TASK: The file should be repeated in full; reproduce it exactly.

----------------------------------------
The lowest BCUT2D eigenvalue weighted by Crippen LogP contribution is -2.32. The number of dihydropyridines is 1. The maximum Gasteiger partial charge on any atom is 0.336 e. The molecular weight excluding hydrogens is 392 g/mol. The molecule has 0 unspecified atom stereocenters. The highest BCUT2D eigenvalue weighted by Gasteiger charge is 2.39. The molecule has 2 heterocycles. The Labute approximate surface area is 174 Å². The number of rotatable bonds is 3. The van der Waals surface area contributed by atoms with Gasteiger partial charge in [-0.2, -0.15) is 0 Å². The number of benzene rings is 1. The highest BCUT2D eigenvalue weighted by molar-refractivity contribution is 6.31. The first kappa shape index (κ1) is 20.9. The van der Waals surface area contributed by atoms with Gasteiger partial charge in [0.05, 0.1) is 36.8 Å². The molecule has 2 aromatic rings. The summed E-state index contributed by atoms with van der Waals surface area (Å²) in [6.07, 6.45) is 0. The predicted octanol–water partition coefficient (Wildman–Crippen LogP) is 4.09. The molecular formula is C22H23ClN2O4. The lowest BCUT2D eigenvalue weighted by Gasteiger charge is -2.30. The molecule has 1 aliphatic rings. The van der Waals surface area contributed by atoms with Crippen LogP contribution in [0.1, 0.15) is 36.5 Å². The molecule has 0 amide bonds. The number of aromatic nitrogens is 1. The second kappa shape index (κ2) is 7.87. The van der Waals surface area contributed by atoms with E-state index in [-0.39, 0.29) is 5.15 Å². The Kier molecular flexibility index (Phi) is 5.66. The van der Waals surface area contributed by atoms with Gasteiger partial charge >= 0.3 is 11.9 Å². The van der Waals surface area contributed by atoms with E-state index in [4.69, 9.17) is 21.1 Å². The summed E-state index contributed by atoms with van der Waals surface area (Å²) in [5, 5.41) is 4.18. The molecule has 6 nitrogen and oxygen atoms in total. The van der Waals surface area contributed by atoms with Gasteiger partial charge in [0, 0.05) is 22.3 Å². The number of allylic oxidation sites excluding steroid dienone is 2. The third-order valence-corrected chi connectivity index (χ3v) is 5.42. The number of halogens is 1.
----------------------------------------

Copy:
The lowest BCUT2D eigenvalue weighted by Crippen LogP contribution is -2.32. The number of dihydropyridines is 1. The maximum Gasteiger partial charge on any atom is 0.336 e. The molecular weight excluding hydrogens is 392 g/mol. The molecule has 0 unspecified atom stereocenters. The highest BCUT2D eigenvalue weighted by Gasteiger charge is 2.39. The molecule has 2 heterocycles. The Labute approximate surface area is 174 Å². The number of rotatable bonds is 3. The van der Waals surface area contributed by atoms with Gasteiger partial charge in [-0.2, -0.15) is 0 Å². The number of benzene rings is 1. The highest BCUT2D eigenvalue weighted by molar-refractivity contribution is 6.31. The first kappa shape index (κ1) is 20.9. The van der Waals surface area contributed by atoms with Gasteiger partial charge in [0.05, 0.1) is 36.8 Å². The molecule has 2 aromatic rings. The summed E-state index contributed by atoms with van der Waals surface area (Å²) in [6.07, 6.45) is 0. The predicted octanol–water partition coefficient (Wildman–Crippen LogP) is 4.09. The molecular formula is C22H23ClN2O4. The lowest BCUT2D eigenvalue weighted by Gasteiger charge is -2.30. The molecule has 1 aliphatic rings. The van der Waals surface area contributed by atoms with Crippen LogP contribution in [0.1, 0.15) is 36.5 Å². The molecule has 0 amide bonds. The number of aromatic nitrogens is 1. The second kappa shape index (κ2) is 7.87. The van der Waals surface area contributed by atoms with E-state index in [-0.39, 0.29) is 5.15 Å². The Kier molecular flexibility index (Phi) is 5.66. The van der Waals surface area contributed by atoms with Gasteiger partial charge >= 0.3 is 11.9 Å². The van der Waals surface area contributed by atoms with E-state index in [4.69, 9.17) is 21.1 Å². The summed E-state index contributed by atoms with van der Waals surface area (Å²) in [5, 5.41) is 4.18. The molecule has 6 nitrogen and oxygen atoms in total. The van der Waals surface area contributed by atoms with Gasteiger partial charge in [0, 0.05) is 22.3 Å². The number of allylic oxidation sites excluding steroid dienone is 2. The third-order valence-corrected chi connectivity index (χ3v) is 5.42. The number of halogens is 1.